MD5, when applied to an input consisting in a single byte of value 0x41 (an 'A'), yields a 16-byte output which, when printed in hexadecimal, is 7fc56270e7a70fa81a5935b72eacbe29.

If you apply MD5 on those 16 bytes, you should get 8f28f2e7231860115d2a8cacba019dbe, and that's what you get.

Now, if you consider MD5 applied on a 32-byte string which is the ASCII encoding of the character string "7fc56270e7a70fa81a5935b72eacbe29", then this yields 4cbd6d53280de25e04712c7434a70642. So I think that your Java code is fine (for that) and that your confusion comes from how you give the input data to your PHP-based test code. You write 7fc562... and you think about it as "one byte of value 0x7f, then one byte of value 0xc5, then..." but the PHP code takes it as "one byte of value 0x37 (ASCII code for a '7'), then one byte of value 0x66 (ASCII code for an 'f'), then...".

On a Linux system, try this:

$ printf A | md5sum
7fc56270e7a70fa81a5935b72eacbe29  -
$ printf 7fc56270e7a70fa81a5935b72eacbe29 | md5sum
4cbd6d53280de25e04712c7434a70642  -
$ printf "\x7f\xc5\x62\x70\xe7\xa7\x0f\xa8\x1a\x59\x35\xb7\x2e\xac\xbe\x29" | md5sum
8f28f2e7231860115d2a8cacba019dbe  -

As side notes:

  • Be wary of OTP.getBytes(). It converts a string into bytes by using the locale-dependent charset. This will use UTF-8, UTF-16, ISO-8859-1,... depending on the system configuration, usually tied to the "system language". Your code will act differently on the same string, which is rarely a good idea. Instead, use OTP.getBytes("UTF-8") which will compute the same bytes regardless of the local configuration.
  • Your hash loop includes useless mantras. For instance, you allocate a 16-byte array, which you never use.
  • It is considered bad coding-style in Java to have a variable name beginning with an uppercase letter. If you plan on showing your code in a school context then you should rename Hex into hex.
  • When halfByte is obtained as the result of a "& 0x0F" then it necessarily contains a value between 0 and 15. The "0 <= halfByte" test is unnecessary.
share|improve this answer
    
Bingo. The php md5() method only takes a string, not raw bytes. –  Kevin Feb 3 '10 at 21:21
    
Firstly, thank you guys so much for your reply i really honestly appreciate it. With the 2 byte arrays, i understand i dont need two i was just trying to ensure that the byte array wasnt being overwritten incorrectly etc. Is there any way to get php to accept a byte array? I'm not sure how to go about fixing this. –  Andy Garbett Feb 3 '10 at 22:07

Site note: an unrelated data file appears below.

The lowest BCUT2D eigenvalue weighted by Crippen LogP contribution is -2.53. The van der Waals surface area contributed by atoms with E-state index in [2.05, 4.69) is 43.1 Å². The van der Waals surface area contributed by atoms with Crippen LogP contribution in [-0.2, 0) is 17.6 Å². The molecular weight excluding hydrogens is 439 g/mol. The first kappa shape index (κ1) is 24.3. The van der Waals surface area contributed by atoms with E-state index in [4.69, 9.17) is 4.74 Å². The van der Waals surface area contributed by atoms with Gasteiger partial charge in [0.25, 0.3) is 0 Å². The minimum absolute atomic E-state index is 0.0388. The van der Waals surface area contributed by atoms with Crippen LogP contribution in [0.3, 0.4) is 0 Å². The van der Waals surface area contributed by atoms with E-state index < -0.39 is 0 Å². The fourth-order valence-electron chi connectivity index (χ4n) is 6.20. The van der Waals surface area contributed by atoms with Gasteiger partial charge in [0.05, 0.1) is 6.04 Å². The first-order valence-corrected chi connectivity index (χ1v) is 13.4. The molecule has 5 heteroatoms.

Thank you all very much for your help, the problem was that my java md5 did not behave like a php MD5.

I found a solution to the problem which basically (in Java) take the byte array and convert it into a hex string and THEN get the bytes for this string which is then MD5'd rather than using the un hex'd byte array. See solutions below

See the following for the result: http://forums.sun.com/thread.jspa?forumID=9&threadID=718781

static String byteArrayToHexString(byte byteValues[]) {
        byte singleChar = 0;
        if (byteValues == null || byteValues.length <= 0)
            return null;

        String entries[] = { "0", "1", "2", "3", "4", "5", "6", "7", "8", "9",
                "a", "b", "c", "d", "e", "f" };

        StringBuffer out = new StringBuffer(byteValues.length * 2);

        for (int i = 0; i < byteValues.length; i++) {
            singleChar = (byte) (byteValues[i] & 0xF0);
            singleChar = (byte) (singleChar >>> 4);
            // shift the bits down
            singleChar = (byte) (singleChar & 0x0F);
            out.append(entries[(int) singleChar]); 
            singleChar = (byte) (byteValues[i] & 0x0F); 
            out.append(entries[(int) singleChar]);
        }
        String rslt = new String(out);
        return rslt;
    }

Thanks a lot for all those who posted, cant thank you enough!

share|improve this answer
    
Just make sure you document this behaviour of the algorithm - you are not doing "MD5" here, but "MD5+hex-encoding". –  Paŭlo Ebermann Jun 30 '11 at 1:16